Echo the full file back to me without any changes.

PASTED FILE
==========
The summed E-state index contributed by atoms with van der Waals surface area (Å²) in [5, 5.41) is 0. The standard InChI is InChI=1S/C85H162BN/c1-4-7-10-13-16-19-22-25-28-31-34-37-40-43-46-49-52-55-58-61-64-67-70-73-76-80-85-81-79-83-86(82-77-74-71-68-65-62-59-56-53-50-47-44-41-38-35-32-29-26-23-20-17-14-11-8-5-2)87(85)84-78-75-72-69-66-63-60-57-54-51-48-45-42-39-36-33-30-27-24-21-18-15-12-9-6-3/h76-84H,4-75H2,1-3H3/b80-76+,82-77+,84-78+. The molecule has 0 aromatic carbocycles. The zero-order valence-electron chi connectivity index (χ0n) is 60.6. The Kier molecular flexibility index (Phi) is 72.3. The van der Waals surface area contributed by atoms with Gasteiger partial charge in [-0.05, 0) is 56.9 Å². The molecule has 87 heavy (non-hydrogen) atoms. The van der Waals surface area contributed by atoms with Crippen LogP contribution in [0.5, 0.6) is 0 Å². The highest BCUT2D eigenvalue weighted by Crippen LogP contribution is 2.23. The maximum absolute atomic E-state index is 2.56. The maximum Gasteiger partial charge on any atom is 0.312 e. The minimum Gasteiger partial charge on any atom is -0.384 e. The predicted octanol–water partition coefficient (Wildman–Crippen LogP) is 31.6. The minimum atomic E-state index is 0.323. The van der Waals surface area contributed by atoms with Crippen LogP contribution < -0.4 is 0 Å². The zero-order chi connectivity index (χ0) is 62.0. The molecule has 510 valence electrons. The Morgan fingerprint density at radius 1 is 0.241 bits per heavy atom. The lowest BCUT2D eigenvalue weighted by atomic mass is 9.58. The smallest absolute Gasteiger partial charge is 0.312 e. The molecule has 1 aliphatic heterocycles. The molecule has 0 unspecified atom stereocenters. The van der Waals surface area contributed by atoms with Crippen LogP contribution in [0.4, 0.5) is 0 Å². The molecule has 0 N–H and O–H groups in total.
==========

The summed E-state index contributed by atoms with van der Waals surface area (Å²) in [5, 5.41) is 0. The standard InChI is InChI=1S/C85H162BN/c1-4-7-10-13-16-19-22-25-28-31-34-37-40-43-46-49-52-55-58-61-64-67-70-73-76-80-85-81-79-83-86(82-77-74-71-68-65-62-59-56-53-50-47-44-41-38-35-32-29-26-23-20-17-14-11-8-5-2)87(85)84-78-75-72-69-66-63-60-57-54-51-48-45-42-39-36-33-30-27-24-21-18-15-12-9-6-3/h76-84H,4-75H2,1-3H3/b80-76+,82-77+,84-78+. The molecule has 0 aromatic carbocycles. The zero-order valence-electron chi connectivity index (χ0n) is 60.6. The Kier molecular flexibility index (Phi) is 72.3. The van der Waals surface area contributed by atoms with Gasteiger partial charge in [-0.05, 0) is 56.9 Å². The molecule has 87 heavy (non-hydrogen) atoms. The van der Waals surface area contributed by atoms with Crippen LogP contribution in [0.5, 0.6) is 0 Å². The highest BCUT2D eigenvalue weighted by Crippen LogP contribution is 2.23. The maximum absolute atomic E-state index is 2.56. The maximum Gasteiger partial charge on any atom is 0.312 e. The minimum Gasteiger partial charge on any atom is -0.384 e. The predicted octanol–water partition coefficient (Wildman–Crippen LogP) is 31.6. The minimum atomic E-state index is 0.323. The van der Waals surface area contributed by atoms with Crippen LogP contribution < -0.4 is 0 Å². The zero-order chi connectivity index (χ0) is 62.0. The molecule has 510 valence electrons. The Morgan fingerprint density at radius 1 is 0.241 bits per heavy atom. The lowest BCUT2D eigenvalue weighted by atomic mass is 9.58. The smallest absolute Gasteiger partial charge is 0.312 e. The molecule has 1 aliphatic heterocycles. The molecule has 0 unspecified atom stereocenters. The van der Waals surface area contributed by atoms with Crippen LogP contribution in [0.4, 0.5) is 0 Å². The molecule has 0 N–H and O–H groups in total.